Rise of the Robots was unveiled at the Summer Consumer Electronics Show in 1993. Mirage's public relations manager Julia Coombs said that Rise of the Robots would be published by Time Warner Interactive, with Mirage serving as a developer. Rise of the Robots was driven by a multimillion-pound marketing campaign, which led to a novel from Penguin Books, and talks were carried out regarding toys, comics, an animated series and a feature film. In addition to the Amiga and PC DOS computer versions, Rise of the Robots was ported to various video game consoles, such as Super Nintendo Entertainment System, Mega Drive, Game Gear, 3DO Interactive Multiplayer, Amiga CD32, and Philips CD-i.
The Mega Drive, Game Gear and SNES versions were developed and programmed by Data Design Interactive. Absolute Entertainment initially owned the rights to the 3DO, Mega Drive, Game Gear, and SNES versions of the game, but later sold all Rise of the Robots rights back to developer Mirage, save the 3DO version rights. Mirage then sold the SNES rights on to Acclaim Entertainment. In a reverse of the usual pattern for video games, the home versions were all developed and released first, with the enhanced arcade version coming later. Coombs stated that Rise of the Robots was originally developed for the Amiga in mind, while the PC version was a "conversion 'upwards', meaning additions could be made." She added that problems were emerged with the console versions, and porting the game from one platform to another was not straightforward.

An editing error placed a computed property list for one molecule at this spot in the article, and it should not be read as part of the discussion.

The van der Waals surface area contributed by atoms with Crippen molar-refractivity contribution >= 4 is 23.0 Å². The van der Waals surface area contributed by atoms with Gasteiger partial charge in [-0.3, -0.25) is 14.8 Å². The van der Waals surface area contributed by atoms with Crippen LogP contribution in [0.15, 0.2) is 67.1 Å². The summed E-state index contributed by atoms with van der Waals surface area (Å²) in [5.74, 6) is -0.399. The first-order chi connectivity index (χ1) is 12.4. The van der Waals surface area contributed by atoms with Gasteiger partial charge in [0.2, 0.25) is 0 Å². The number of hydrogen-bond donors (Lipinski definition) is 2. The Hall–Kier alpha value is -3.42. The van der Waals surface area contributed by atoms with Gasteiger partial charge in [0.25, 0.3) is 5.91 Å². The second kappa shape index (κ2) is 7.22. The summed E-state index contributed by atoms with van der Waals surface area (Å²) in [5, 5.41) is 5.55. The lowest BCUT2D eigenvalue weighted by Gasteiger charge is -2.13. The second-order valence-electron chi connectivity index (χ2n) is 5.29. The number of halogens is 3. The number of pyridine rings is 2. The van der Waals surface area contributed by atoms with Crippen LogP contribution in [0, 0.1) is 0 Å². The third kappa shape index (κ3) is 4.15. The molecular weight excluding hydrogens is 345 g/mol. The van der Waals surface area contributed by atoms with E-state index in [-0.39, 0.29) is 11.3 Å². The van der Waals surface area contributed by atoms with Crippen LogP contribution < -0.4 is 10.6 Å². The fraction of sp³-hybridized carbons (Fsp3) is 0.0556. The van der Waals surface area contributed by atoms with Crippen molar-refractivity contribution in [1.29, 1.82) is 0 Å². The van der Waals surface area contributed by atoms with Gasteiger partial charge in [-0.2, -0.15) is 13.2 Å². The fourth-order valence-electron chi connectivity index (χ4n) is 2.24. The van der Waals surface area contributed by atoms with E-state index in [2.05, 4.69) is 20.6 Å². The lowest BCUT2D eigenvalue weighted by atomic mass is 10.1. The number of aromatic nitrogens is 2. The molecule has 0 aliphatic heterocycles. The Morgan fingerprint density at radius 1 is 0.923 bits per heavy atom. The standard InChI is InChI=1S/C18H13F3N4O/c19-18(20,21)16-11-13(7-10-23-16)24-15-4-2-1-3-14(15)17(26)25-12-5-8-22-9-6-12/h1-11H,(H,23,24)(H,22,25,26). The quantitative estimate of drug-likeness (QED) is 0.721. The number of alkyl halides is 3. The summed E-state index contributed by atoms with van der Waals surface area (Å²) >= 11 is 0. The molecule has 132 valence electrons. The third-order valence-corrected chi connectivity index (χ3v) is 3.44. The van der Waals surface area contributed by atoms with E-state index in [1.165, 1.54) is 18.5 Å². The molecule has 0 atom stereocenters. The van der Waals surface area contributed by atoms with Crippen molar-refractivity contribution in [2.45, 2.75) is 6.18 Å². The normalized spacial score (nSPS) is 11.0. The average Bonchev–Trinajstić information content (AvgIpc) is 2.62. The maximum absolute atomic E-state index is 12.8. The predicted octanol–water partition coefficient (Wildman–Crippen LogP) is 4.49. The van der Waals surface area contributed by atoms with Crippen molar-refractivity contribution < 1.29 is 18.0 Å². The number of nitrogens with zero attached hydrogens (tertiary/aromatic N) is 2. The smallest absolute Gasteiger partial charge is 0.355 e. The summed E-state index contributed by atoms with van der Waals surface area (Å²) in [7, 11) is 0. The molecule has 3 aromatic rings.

Rise of the Robots was originally planned to be released in February 1994, but got delayed because the developers wanted to "continue to perfect the graphics and enhance the gameplay as much as possible". Rise of the Robots was eventually released in November 1994 for Amiga platforms. The SNES version was released in December 1994, in North America by Acclaim Entertainment, and in Japan by T&E Soft. The Mega Drive version was scheduled for the December 1994 release in Europe, but it was delayed until February 1995. The arcade version was released in May 1995 in the United Kingdom; it was the main attempt by the slot machine manufacturer Bell-Fruit to create an arcade machine using a PC architecture.
A "Director's Cut" edition was released on PC. It contains a second disc containing work in progress footage, interactive pre-production animations and rushes, still image galleries, and other behind the scenes material.
A version for the Atari Jaguar CD was in development by Art Data Interactive and planned to be published by Time Warner Interactive in 1995, however, it was never released for unknown reasons.